Is a church an appropriate place for political messages? There are two aspects to this question. The first is whether activists should protest in a Church. Was the uninvited ‘hooliganism’ of Pussy Riot justified? I cited the example of Jesus himself, who caused havoc in the Temple in what was surely a political as well as spiritual protest (see, for example, Mark 11-15). Continue reading On Politics, Power and the Pulpit
Yesterday I expressed some unease at the way the theological and philosophical debate about blasphemy obscures other reasons why there are protests in the Middle East. This article from Nicholas Kristof in the New York Times is an excellent example of what I mean:
“PISS CHRIST,” a famous photograph partly financed by taxpayers, depicted a crucifix immersed in what the artist said was his own urine. But conservative Christians did not riot on the Washington Mall.
“The Book of Mormon,” a huge hit on Broadway, mocks the church’s beliefs as hocus-pocus. But Mormons haven’t burned down any theaters.
So why do parts of the Islamic world erupt in violence over insults to the Prophet Muhammad?
Note how the two examples of religions tolerating satire are drawn from the US? Kristof then goes International to talk about the violence of Islam.
A more apt comparison would have been with how American Muslims react to satire and ridicule. I do not doubt they raise protest – just as Christians raised protest over the “Piss Christ” art – but they do not engage in violent protest. For one thing, the police are strong enough to put a stop to such violence. But also, society is strong enough that chaotic protests, effigy burning and death are non-existent. Kristof’s sleight-of-keyboard suggests he might be pursuing and ideological agenda, rather than honestly compare like-with-like.
A better example of how to tackle this point was given this morning by none other than Douglas Murray. The Spectator columnist is a known Muslim-baiter, but during his appearance on Sunday Morning Live today, he was keen to point out early on that the protests we have seen this week were isolated and localised to particular countries, and that it was wrong to treat all Muslims as a monolithic block.
The ‘Innocence of Muslims’ nonsense also raises the questions on the other side of the controversy: should the American filmmakers have published the video? Should they have been are allowed to upload it to YouTube?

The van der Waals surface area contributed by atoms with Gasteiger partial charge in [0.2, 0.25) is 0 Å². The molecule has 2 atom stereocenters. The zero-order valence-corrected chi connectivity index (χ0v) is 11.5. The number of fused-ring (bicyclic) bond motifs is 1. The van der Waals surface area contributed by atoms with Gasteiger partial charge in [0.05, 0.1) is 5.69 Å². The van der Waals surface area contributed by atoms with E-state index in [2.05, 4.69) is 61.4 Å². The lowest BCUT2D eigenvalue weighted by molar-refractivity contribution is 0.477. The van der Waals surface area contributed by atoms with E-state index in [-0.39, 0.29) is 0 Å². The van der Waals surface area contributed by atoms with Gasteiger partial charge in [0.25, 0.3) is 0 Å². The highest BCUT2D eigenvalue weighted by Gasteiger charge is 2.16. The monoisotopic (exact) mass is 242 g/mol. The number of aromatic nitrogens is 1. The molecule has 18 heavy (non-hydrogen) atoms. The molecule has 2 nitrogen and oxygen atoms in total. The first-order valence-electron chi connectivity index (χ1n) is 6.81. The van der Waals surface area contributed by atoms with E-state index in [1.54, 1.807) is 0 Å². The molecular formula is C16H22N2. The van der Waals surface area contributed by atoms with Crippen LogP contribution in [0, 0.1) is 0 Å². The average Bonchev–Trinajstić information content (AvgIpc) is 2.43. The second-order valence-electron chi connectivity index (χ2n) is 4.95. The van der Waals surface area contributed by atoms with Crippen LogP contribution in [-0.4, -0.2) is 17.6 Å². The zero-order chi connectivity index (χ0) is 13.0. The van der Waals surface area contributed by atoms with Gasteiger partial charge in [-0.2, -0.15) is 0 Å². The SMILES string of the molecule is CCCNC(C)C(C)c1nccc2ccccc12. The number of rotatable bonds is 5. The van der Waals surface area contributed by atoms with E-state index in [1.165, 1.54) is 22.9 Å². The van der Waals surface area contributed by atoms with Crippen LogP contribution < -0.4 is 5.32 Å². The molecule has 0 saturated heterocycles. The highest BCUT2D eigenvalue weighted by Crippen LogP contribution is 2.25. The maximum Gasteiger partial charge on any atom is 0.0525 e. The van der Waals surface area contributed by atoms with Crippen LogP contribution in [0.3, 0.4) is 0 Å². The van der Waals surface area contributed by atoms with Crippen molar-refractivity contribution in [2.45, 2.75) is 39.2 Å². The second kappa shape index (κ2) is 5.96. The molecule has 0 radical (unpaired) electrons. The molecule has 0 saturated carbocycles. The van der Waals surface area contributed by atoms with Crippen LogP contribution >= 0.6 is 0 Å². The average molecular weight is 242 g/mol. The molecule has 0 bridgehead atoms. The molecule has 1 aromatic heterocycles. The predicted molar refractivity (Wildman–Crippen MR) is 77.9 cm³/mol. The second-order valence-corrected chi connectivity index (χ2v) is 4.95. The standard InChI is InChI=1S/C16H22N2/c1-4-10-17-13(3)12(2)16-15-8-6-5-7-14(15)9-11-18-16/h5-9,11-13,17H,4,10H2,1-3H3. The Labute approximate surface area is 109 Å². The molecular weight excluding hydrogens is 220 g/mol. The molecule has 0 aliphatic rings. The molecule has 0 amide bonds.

First: The principles of free speech are pretty clear cut in this case. The video is pretty awful, but does not call for violence towards anyone. So banning such a video would set a terrible precedent. It would allow the religious to censor criticism of their religion… And God knows, the Christian fundamentalists in the USA would relish that opportunity.
However, the question of whether the authors should have made the video is another matter. I wish they had not. They did it for hateful, disrespectful reasons. It comes from a bigoted mindset, and is designed to provoke and inflame. People who make that kind of art tend not to be very nice, interesting, or intelligent. But, to repeat the key point of the article I wrote about Günter Grass for the New Statesman, To say this is an act of artistic and moral criticism, not a statement on the principles of free speech.
Finally: should YouTube have removed the clip or suppressed it in certain countries? They did precisely this in Egypt, I believe. I think that this might be the most interesting part of the whole affair. On the one hand, YouTube is a private company, with its own Terms & Conditions that are distinct from the law of the land. If it wants to set a higher bar for free expression then I suppose it has the right to do that. On the other hand, YouTube has become so ubiquitous that It has become part of our public square, a shared communal space that is essential for democracy. Perhaps it has to act more like a government than a private company, and take a more permissive attitude to free expression.
Let’s have a think about this report by the Church of England, warning that gay marriage will ruin its ability to perform marriage.